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Recent British-India Acquisitions

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Bedrock Of The Community
Australia
35784 Posts
Posted 06/28/2022   6:15 pm  Show Profile Bookmark this reply Add rod222 to your friends list  Get a Link to this Reply
Thanks Geoff, I thought that may be the case.
I have no problems there myself, adopting the attitude, for high values,
that revenue use is a proper part of the philatelic catalogue.
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Valued Member
United States
310 Posts
Posted 06/28/2022   7:41 pm  Show Profile Bookmark this reply Add StampGuy64 to your friends list  Get a Link to this Reply
You've seen only only one. Why didn't you purchase it? ;)

I'm not about to try to look for one, as I would have competition, needless to say, especially now that you have revealed its existence; from only one sheet I imagine.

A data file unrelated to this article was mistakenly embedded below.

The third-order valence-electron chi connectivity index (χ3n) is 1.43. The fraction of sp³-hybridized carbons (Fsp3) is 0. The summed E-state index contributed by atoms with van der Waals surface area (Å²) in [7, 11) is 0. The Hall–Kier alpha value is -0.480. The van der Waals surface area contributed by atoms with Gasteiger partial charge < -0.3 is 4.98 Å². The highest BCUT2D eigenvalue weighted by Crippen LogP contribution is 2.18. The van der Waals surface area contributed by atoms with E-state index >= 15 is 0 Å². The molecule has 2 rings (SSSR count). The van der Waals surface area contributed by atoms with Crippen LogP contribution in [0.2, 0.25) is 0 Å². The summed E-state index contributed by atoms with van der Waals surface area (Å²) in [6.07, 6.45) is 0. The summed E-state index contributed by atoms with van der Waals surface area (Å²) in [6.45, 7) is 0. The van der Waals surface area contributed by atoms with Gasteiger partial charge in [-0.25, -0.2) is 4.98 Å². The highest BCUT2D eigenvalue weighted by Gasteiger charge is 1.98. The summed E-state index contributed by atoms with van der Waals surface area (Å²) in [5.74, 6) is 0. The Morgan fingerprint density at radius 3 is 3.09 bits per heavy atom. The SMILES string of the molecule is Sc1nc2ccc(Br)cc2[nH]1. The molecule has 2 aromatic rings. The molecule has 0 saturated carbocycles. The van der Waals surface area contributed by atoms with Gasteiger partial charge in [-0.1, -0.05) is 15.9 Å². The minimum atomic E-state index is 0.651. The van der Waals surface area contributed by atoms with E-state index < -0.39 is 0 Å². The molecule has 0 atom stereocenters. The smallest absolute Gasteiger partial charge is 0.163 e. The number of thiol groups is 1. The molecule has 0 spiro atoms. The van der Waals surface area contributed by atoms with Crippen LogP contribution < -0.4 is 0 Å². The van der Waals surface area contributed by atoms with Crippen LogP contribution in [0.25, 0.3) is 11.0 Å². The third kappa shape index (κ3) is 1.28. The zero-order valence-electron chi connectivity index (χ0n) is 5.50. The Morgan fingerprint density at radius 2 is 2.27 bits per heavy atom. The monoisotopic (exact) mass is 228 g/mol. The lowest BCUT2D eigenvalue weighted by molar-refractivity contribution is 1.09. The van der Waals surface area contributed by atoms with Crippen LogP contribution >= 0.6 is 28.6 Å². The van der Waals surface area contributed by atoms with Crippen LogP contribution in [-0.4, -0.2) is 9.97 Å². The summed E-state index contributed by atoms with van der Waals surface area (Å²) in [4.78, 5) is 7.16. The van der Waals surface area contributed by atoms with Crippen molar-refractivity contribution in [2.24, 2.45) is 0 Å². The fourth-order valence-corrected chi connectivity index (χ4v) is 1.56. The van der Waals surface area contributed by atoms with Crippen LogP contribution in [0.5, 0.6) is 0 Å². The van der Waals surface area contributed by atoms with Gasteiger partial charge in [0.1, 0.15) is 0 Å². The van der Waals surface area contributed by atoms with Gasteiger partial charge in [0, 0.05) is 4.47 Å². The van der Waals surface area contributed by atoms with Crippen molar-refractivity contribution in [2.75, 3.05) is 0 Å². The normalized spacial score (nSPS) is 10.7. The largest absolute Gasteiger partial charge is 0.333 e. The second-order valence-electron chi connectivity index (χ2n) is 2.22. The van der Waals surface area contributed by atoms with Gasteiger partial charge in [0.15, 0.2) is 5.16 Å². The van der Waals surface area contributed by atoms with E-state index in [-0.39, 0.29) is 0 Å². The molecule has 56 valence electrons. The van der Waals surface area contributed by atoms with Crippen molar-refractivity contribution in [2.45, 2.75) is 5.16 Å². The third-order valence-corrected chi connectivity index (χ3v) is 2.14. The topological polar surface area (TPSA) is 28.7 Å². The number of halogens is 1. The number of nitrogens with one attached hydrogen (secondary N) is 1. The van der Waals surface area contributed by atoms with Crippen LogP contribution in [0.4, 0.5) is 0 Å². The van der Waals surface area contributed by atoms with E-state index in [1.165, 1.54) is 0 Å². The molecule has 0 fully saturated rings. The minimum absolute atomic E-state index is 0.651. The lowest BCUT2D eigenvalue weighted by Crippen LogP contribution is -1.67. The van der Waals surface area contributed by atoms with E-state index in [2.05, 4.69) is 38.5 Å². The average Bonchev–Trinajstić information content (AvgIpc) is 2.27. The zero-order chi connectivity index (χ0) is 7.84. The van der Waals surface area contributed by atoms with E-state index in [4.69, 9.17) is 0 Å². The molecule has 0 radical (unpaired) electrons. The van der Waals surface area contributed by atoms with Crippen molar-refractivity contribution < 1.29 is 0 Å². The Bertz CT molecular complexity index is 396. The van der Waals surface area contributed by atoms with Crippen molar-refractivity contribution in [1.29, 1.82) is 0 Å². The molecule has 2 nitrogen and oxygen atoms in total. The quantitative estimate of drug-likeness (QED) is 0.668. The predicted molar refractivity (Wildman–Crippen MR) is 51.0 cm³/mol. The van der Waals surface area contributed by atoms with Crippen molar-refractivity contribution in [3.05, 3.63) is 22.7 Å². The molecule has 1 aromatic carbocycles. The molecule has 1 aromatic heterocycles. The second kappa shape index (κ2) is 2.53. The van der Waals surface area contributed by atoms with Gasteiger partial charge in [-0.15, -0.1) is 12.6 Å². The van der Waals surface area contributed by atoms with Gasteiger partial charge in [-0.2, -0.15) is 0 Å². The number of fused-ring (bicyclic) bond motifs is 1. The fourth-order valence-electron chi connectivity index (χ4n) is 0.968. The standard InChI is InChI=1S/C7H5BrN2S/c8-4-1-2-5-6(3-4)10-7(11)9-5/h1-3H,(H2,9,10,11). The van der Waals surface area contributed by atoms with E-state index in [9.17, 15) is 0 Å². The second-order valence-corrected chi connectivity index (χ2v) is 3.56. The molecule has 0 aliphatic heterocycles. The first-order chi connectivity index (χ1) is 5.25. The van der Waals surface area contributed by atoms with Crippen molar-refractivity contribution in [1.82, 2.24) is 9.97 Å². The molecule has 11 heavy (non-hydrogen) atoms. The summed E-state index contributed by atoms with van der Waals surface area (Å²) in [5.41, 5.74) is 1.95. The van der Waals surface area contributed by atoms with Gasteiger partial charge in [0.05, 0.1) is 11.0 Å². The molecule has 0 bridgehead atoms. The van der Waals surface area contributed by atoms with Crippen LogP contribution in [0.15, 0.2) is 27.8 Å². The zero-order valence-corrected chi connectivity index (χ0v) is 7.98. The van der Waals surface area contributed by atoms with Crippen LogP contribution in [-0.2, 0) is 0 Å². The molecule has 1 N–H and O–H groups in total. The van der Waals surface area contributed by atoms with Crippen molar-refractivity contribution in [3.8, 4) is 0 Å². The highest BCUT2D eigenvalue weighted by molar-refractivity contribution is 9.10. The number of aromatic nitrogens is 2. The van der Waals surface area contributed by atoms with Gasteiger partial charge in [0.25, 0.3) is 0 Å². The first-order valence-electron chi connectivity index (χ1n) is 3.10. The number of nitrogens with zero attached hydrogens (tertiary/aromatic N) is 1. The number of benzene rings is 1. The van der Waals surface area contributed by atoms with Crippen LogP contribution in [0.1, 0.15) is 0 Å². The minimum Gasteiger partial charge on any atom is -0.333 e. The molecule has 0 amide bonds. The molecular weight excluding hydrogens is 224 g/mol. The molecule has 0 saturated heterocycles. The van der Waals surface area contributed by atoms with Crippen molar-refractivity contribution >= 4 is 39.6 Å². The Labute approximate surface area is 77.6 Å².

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Valued Member
United States
310 Posts
Posted 06/29/2022   06:06 am  Show Profile Bookmark this reply Add StampGuy64 to your friends list  Get a Link to this Reply
All of the Georgian high-values altogether, in perspective...

The following were among the very last issues to exhibit the old, single "Large Star" watermark, and are part of the first printings...

Previously, I had mentioned that blue-slate was one of the shades of the 1911-22 3p value, and regarding the second 3p specimen illustrated, of which I was uncertain. I now think that the second one is either the grey or slate-grey of 1911. I had forgotten that I have a 3p in blue-slate, but I don't know how, as it's rather attractive. In the end, however, I remembered...

1922, 3p blue-slate...

I wouldn't want the stamp that was attached to that one, just above, within the sheet. I like that little flourish of paper at top-left. It has blue-slate ink on it even, as it was once a part of the dud. I wonder who has the dud, or was it destroyed, never to be seen again...

1922, 1a chocolate, postmarked at the Madras general post office on November 28, 1924, and at 18:30 hours...

1922-26(?), 2a6p orange...

1922-26(?), 3a ultramarine; I have two of them...